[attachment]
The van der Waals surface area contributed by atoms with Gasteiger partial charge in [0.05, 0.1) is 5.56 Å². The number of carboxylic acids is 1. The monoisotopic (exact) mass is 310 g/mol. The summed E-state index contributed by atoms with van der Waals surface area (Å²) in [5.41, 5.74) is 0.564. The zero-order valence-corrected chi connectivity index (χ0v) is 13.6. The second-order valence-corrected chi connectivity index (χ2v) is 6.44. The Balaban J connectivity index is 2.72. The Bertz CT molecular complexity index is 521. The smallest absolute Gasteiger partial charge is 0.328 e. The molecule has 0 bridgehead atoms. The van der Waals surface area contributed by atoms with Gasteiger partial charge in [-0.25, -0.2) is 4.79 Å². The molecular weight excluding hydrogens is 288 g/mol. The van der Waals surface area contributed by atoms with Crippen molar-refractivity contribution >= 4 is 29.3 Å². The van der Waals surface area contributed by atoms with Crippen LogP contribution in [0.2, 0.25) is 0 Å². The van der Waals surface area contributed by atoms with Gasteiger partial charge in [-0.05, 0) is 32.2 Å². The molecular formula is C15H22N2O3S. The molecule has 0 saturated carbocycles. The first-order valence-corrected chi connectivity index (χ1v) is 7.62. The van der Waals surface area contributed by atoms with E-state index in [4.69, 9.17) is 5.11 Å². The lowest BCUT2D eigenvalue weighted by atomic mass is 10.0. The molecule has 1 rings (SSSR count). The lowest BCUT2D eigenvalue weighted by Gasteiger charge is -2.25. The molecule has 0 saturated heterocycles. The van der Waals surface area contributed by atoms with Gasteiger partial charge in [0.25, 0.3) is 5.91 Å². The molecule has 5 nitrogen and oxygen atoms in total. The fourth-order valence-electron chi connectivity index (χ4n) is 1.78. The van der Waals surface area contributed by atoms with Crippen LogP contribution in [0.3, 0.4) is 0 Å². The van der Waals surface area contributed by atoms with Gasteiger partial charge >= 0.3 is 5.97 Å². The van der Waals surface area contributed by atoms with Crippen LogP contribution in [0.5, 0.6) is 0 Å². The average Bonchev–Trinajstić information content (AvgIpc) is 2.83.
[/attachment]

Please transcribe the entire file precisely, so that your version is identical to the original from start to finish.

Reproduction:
The van der Waals surface area contributed by atoms with Gasteiger partial charge in [0.05, 0.1) is 5.56 Å². The number of carboxylic acids is 1. The monoisotopic (exact) mass is 310 g/mol. The summed E-state index contributed by atoms with van der Waals surface area (Å²) in [5.41, 5.74) is 0.564. The zero-order valence-corrected chi connectivity index (χ0v) is 13.6. The second-order valence-corrected chi connectivity index (χ2v) is 6.44. The Balaban J connectivity index is 2.72. The Bertz CT molecular complexity index is 521. The smallest absolute Gasteiger partial charge is 0.328 e. The molecule has 0 bridgehead atoms. The van der Waals surface area contributed by atoms with Gasteiger partial charge in [-0.25, -0.2) is 4.79 Å². The molecular weight excluding hydrogens is 288 g/mol. The van der Waals surface area contributed by atoms with Crippen molar-refractivity contribution >= 4 is 29.3 Å². The van der Waals surface area contributed by atoms with Crippen LogP contribution in [0.2, 0.25) is 0 Å². The van der Waals surface area contributed by atoms with Gasteiger partial charge in [-0.05, 0) is 32.2 Å². The molecular formula is C15H22N2O3S. The molecule has 0 saturated carbocycles. The first-order valence-corrected chi connectivity index (χ1v) is 7.62. The van der Waals surface area contributed by atoms with E-state index in [4.69, 9.17) is 5.11 Å². The lowest BCUT2D eigenvalue weighted by atomic mass is 10.0. The molecule has 1 rings (SSSR count). The lowest BCUT2D eigenvalue weighted by Gasteiger charge is -2.25. The molecule has 0 saturated heterocycles. The van der Waals surface area contributed by atoms with Gasteiger partial charge in [0.25, 0.3) is 5.91 Å². The molecule has 5 nitrogen and oxygen atoms in total. The fourth-order valence-electron chi connectivity index (χ4n) is 1.78. The van der Waals surface area contributed by atoms with Crippen LogP contribution in [0.3, 0.4) is 0 Å². The van der Waals surface area contributed by atoms with Gasteiger partial charge >= 0.3 is 5.97 Å². The van der Waals surface area contributed by atoms with Crippen LogP contribution in [0.5, 0.6) is 0 Å². The average Bonchev–Trinajstić information content (AvgIpc) is 2.83.